The ensemble includes Griffin Boyle, Olivia Byrne, Tamara Decker, Rebecca Docteroff, August Gaumer, Kevin Hernandez, Amelia Illingworth, Cam Kunsman, Marcell Mckenzie, Maggie Toner, Milaijah Torres and Elijah Vazquez.
Music direction is by Lucille Kincaid, who leads a small band, and choreography is by Tina Williams.
There will be four live-streamed performances. A ticket provides access to the specific show one wants to see.
Tickets are $5 plus a $2.95 streaming fee. Details are online.
Children's theater presented by 2 local groups
DeSales University's Act 3 Children's Theatre presents a virtual "Pirates! Theodore Thud and the Quest for Weird Beard," starting Saturday.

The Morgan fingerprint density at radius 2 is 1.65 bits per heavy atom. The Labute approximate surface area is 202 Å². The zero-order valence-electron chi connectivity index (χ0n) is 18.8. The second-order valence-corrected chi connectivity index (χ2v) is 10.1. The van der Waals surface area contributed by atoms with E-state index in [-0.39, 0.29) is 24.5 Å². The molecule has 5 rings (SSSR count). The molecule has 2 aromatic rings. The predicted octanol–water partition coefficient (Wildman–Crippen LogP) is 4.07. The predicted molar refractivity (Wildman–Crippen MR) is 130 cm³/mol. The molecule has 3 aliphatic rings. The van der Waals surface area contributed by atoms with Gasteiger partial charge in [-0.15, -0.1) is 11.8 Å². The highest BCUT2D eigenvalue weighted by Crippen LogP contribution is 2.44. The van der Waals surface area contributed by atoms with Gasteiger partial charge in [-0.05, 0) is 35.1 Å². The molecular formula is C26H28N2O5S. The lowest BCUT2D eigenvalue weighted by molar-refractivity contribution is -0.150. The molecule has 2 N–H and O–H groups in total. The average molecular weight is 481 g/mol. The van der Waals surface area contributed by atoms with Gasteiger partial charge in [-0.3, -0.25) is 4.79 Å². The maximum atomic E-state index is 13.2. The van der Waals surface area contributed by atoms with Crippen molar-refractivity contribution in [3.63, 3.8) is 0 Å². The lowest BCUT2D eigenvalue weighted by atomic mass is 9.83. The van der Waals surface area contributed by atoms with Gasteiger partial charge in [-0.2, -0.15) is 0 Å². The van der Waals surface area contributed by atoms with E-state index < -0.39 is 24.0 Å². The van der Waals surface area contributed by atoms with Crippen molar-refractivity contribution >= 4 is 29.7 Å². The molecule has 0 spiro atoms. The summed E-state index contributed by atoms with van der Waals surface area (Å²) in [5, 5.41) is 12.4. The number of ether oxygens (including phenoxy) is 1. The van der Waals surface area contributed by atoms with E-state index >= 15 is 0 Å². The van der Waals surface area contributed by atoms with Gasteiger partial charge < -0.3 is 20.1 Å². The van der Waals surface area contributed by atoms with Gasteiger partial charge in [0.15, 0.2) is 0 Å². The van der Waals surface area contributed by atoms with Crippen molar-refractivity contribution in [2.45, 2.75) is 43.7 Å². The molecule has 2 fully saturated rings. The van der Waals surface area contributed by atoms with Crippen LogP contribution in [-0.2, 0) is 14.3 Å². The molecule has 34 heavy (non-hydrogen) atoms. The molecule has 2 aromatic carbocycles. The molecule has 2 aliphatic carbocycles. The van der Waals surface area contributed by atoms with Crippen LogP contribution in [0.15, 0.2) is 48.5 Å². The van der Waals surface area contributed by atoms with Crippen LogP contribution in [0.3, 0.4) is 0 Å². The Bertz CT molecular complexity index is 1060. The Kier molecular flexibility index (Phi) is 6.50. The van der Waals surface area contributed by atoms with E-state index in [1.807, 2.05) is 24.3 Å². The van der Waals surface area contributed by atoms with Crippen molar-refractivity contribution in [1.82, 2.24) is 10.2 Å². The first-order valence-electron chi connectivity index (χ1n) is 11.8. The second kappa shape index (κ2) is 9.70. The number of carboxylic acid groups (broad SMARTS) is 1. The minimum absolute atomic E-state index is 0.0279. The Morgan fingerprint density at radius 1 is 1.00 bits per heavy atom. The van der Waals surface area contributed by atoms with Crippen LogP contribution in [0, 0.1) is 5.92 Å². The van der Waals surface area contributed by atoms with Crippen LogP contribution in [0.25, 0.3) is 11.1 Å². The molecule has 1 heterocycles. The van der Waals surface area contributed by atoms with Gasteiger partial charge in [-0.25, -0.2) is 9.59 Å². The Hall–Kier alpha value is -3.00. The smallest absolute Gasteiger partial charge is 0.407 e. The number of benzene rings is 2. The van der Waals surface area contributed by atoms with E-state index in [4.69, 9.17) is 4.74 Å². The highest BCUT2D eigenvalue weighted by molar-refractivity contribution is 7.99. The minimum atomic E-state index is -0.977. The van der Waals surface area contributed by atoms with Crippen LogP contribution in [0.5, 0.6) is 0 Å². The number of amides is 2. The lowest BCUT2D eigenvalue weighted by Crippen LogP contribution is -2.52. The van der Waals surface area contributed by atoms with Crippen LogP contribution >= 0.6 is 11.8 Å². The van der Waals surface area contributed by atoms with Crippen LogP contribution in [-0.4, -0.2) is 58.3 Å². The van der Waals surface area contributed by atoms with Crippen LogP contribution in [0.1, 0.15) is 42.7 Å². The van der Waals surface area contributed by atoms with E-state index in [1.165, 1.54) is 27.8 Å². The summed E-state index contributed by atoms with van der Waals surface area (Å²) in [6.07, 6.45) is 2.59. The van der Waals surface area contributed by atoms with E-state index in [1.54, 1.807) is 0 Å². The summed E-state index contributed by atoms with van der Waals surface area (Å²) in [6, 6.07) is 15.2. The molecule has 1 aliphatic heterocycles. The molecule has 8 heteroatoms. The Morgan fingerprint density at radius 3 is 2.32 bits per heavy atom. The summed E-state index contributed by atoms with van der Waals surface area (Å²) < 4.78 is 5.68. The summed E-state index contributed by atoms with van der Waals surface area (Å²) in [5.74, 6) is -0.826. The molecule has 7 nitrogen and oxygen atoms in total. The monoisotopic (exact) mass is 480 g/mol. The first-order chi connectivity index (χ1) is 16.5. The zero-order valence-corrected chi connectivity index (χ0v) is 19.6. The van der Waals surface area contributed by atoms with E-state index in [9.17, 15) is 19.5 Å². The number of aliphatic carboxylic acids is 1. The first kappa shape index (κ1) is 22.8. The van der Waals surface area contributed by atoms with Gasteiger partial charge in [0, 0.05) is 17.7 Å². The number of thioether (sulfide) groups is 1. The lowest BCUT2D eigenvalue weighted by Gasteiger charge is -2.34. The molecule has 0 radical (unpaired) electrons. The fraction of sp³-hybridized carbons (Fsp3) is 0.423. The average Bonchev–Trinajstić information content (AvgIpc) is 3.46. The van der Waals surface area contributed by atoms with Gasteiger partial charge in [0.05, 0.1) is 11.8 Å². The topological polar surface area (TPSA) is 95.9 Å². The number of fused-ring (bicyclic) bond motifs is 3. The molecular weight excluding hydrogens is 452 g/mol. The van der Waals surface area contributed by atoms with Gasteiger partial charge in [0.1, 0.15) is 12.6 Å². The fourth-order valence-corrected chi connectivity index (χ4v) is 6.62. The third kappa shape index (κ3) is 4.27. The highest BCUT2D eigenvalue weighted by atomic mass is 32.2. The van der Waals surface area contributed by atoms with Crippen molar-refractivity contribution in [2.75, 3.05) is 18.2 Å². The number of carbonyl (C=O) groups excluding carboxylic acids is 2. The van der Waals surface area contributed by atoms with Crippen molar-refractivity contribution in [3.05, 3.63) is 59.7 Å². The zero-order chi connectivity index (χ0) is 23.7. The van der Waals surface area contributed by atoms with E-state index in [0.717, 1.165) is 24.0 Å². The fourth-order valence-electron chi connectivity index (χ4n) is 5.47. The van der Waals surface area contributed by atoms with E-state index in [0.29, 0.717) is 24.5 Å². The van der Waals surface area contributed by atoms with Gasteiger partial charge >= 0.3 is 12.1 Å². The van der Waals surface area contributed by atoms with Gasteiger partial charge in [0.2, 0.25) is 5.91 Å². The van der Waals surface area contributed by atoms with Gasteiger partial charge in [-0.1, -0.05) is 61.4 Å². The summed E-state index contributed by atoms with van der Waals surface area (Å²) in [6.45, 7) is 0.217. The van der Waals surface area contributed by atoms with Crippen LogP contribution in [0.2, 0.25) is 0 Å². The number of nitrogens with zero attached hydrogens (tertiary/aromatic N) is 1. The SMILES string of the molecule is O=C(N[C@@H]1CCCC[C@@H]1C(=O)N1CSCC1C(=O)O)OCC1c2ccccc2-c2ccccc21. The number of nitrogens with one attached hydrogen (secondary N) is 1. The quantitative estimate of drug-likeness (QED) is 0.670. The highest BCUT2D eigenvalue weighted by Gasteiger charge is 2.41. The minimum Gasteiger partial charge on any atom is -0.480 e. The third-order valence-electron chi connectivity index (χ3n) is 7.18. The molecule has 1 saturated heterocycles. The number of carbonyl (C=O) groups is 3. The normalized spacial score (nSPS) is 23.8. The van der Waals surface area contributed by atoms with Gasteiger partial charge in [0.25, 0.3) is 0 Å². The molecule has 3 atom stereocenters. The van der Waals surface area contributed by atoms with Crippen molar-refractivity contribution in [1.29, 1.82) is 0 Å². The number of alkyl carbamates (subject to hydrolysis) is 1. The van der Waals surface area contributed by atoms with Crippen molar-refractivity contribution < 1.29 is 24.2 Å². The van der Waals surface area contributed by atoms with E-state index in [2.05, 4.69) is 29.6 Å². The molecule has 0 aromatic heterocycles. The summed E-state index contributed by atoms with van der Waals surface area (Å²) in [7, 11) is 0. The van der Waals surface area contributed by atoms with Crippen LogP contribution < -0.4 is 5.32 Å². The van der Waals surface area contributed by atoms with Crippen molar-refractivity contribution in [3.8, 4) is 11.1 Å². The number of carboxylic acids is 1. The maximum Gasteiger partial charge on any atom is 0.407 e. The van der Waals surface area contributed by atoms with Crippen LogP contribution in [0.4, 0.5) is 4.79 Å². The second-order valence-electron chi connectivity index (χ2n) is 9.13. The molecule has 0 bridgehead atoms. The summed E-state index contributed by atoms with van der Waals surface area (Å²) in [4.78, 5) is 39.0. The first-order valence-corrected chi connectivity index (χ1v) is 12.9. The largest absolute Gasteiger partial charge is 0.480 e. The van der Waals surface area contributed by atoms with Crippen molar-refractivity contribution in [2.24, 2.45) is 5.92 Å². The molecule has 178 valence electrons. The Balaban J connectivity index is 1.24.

The one-hour children's performance will be recorded live in the Schubert Theatre of the Labuda Center for the Performing Arts and virtually streamed April 17, 20 and 22.
Join young Theodore and his new-found friends as they pursue the notorious Captain Weird Beard in order to foil the plans of mutineer Mr. Clunky Bones. Through this journey, Theo learns that every adventure comes with a price as he befriends a ghost, gossips with mermaids and dodges swashbuckling sword fights in order to return home and grab some ice cream before it's too late.
"Pirates!" is the final project of the 2021 senior theater class at DeSales University. The students take on the artistic and administrative roles of a professional theater company. In addition to performing in the show, students also take on the various production responsibilities, including company management, direction, box office, education and marketing, and designing and constructing the sets, props, and costumes for the play.